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Re: What to do?

Post by albinopapa » January 17th, 2020, 4:10 am

One of the most confusing things to me right now is the View. My original understanding of the View portion of Model View Controller was the visual representation of an object, the graphics portion. However, look at std::string_view. It has nothing to do with the visual representation of a string, but just a constant container that allows you to look, but not touch. So now I'm wondering if I got this all wrong, should all my getter accessors be defined in the views of each object and treat the View as a "look, but don't touch" type of view or should I maintain it to mean a visual representation of the object?

The C++ standard library isn't the only place where a "view" isn't necessarily the visual representation of an object. Direct3D has TextureViews and RenderTargetViews which are not the Texture and RenderTargets you supplied to the pipeline. They are, however, the way you interact with those objects or at least how the pipeline interacts with those objects. They are the "you can look, but not touch" mechanisms for the Models "ID3D11Texture2D" and "ID3D11RenderTarget".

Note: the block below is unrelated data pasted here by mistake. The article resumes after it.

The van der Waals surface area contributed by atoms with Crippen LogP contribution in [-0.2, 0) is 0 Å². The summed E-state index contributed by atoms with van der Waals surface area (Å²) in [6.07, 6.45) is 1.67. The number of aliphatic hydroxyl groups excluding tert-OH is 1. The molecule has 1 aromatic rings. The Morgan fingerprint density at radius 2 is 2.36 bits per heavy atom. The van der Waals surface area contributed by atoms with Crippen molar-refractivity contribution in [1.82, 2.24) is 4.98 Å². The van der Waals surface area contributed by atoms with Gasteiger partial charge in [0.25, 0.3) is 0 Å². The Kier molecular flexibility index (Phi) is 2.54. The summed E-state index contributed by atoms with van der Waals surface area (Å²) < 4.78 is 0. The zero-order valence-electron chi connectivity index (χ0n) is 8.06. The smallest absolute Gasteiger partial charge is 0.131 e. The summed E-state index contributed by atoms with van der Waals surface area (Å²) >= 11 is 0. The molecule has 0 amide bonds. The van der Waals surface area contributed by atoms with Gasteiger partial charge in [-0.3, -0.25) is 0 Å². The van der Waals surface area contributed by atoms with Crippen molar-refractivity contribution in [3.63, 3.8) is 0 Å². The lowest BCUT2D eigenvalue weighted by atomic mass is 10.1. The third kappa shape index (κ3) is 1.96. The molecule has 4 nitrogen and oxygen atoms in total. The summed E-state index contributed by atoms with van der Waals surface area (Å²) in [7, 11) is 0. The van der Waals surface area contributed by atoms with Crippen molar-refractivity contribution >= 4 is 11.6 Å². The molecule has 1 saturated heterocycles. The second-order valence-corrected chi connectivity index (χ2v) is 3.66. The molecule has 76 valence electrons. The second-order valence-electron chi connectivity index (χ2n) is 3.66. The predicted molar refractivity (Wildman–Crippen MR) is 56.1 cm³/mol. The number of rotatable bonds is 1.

I'm still almost inclined to think the original idea behind the MVC design pattern actually meant graphical representation since it's mostly used and referred to when talking about webpage design and interface as well as MVVM ( Model, View, ViewModel ) which is similar, but designed for UI.

All that being said, I think I'm almost done with porting the chili framework to MVC, though the sound stuff is way over my head and I may have broken something..can't test yet.

I have done away with the Graphics class and moved some of it into the Window, WindowController and WindowView classes. The rest I decided to make the Surface classes a sort of render target that is passed around to each of the Views for rendering to. Each Model has an Effect that the corresponding View uses to render to the Surface as a render target. The WindowView will be passed this Surface to be presented to the screen.